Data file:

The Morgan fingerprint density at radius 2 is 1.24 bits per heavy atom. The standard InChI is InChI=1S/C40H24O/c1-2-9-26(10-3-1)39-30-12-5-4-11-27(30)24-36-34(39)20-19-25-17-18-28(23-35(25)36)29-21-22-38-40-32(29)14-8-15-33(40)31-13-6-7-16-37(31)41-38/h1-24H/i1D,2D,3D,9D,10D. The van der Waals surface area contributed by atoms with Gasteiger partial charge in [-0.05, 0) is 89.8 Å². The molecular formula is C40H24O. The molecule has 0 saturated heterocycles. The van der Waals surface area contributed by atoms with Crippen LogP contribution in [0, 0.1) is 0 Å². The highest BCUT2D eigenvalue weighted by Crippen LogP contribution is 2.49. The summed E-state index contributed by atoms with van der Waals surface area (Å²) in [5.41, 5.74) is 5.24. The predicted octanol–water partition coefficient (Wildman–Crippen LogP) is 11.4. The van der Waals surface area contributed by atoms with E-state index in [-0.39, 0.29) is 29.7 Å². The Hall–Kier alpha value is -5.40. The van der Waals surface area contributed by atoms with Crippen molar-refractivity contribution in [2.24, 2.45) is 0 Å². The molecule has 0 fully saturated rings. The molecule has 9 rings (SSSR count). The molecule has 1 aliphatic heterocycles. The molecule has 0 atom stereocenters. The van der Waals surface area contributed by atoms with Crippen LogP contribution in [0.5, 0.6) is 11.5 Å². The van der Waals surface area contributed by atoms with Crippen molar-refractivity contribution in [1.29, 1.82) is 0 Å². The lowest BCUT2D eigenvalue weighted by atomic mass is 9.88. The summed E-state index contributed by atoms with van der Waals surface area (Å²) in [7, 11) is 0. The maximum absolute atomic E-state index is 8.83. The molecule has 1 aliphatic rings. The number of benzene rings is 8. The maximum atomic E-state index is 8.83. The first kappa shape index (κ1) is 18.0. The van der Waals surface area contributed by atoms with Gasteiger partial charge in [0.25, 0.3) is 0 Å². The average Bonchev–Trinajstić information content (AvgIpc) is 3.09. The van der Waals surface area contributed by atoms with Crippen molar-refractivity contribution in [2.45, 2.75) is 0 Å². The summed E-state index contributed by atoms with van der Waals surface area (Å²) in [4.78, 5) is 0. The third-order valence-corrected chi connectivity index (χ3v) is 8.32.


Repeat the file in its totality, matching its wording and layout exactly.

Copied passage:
The Morgan fingerprint density at radius 2 is 1.24 bits per heavy atom. The standard InChI is InChI=1S/C40H24O/c1-2-9-26(10-3-1)39-30-12-5-4-11-27(30)24-36-34(39)20-19-25-17-18-28(23-35(25)36)29-21-22-38-40-32(29)14-8-15-33(40)31-13-6-7-16-37(31)41-38/h1-24H/i1D,2D,3D,9D,10D. The van der Waals surface area contributed by atoms with Gasteiger partial charge in [-0.05, 0) is 89.8 Å². The molecular formula is C40H24O. The molecule has 0 saturated heterocycles. The van der Waals surface area contributed by atoms with Crippen LogP contribution in [0, 0.1) is 0 Å². The highest BCUT2D eigenvalue weighted by Crippen LogP contribution is 2.49. The summed E-state index contributed by atoms with van der Waals surface area (Å²) in [5.41, 5.74) is 5.24. The predicted octanol–water partition coefficient (Wildman–Crippen LogP) is 11.4. The van der Waals surface area contributed by atoms with E-state index in [-0.39, 0.29) is 29.7 Å². The Hall–Kier alpha value is -5.40. The van der Waals surface area contributed by atoms with Crippen molar-refractivity contribution in [2.24, 2.45) is 0 Å². The molecule has 0 fully saturated rings. The molecule has 9 rings (SSSR count). The molecule has 1 aliphatic heterocycles. The molecule has 0 atom stereocenters. The van der Waals surface area contributed by atoms with Crippen LogP contribution in [0.5, 0.6) is 11.5 Å². The van der Waals surface area contributed by atoms with Crippen molar-refractivity contribution in [1.29, 1.82) is 0 Å². The lowest BCUT2D eigenvalue weighted by atomic mass is 9.88. The summed E-state index contributed by atoms with van der Waals surface area (Å²) in [7, 11) is 0. The maximum absolute atomic E-state index is 8.83. The molecule has 1 aliphatic rings. The number of benzene rings is 8. The maximum atomic E-state index is 8.83. The first kappa shape index (κ1) is 18.0. The van der Waals surface area contributed by atoms with Gasteiger partial charge in [0.25, 0.3) is 0 Å². The average Bonchev–Trinajstić information content (AvgIpc) is 3.09. The van der Waals surface area contributed by atoms with Crippen molar-refractivity contribution in [2.45, 2.75) is 0 Å². The summed E-state index contributed by atoms with van der Waals surface area (Å²) in [4.78, 5) is 0. The third-order valence-corrected chi connectivity index (χ3v) is 8.32.